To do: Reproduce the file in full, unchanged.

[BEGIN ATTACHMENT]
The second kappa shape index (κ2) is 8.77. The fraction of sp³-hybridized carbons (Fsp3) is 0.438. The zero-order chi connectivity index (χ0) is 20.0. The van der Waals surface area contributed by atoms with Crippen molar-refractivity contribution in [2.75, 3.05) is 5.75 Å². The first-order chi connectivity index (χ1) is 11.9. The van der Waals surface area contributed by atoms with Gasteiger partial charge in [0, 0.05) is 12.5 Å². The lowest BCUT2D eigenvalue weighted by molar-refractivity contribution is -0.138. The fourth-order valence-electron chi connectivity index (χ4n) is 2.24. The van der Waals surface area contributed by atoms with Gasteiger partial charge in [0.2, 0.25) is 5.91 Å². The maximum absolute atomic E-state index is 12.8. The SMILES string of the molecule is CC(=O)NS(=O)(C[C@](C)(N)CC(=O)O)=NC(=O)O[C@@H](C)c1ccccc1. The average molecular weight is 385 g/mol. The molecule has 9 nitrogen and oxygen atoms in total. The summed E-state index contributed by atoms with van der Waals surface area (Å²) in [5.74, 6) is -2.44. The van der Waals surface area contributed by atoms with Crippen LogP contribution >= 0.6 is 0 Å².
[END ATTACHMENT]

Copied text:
The second kappa shape index (κ2) is 8.77. The fraction of sp³-hybridized carbons (Fsp3) is 0.438. The zero-order chi connectivity index (χ0) is 20.0. The van der Waals surface area contributed by atoms with Crippen molar-refractivity contribution in [2.75, 3.05) is 5.75 Å². The first-order chi connectivity index (χ1) is 11.9. The van der Waals surface area contributed by atoms with Gasteiger partial charge in [0, 0.05) is 12.5 Å². The lowest BCUT2D eigenvalue weighted by molar-refractivity contribution is -0.138. The fourth-order valence-electron chi connectivity index (χ4n) is 2.24. The van der Waals surface area contributed by atoms with Gasteiger partial charge in [0.2, 0.25) is 5.91 Å². The maximum absolute atomic E-state index is 12.8. The SMILES string of the molecule is CC(=O)NS(=O)(C[C@](C)(N)CC(=O)O)=NC(=O)O[C@@H](C)c1ccccc1. The average molecular weight is 385 g/mol. The molecule has 9 nitrogen and oxygen atoms in total. The summed E-state index contributed by atoms with van der Waals surface area (Å²) in [5.74, 6) is -2.44. The van der Waals surface area contributed by atoms with Crippen LogP contribution >= 0.6 is 0 Å².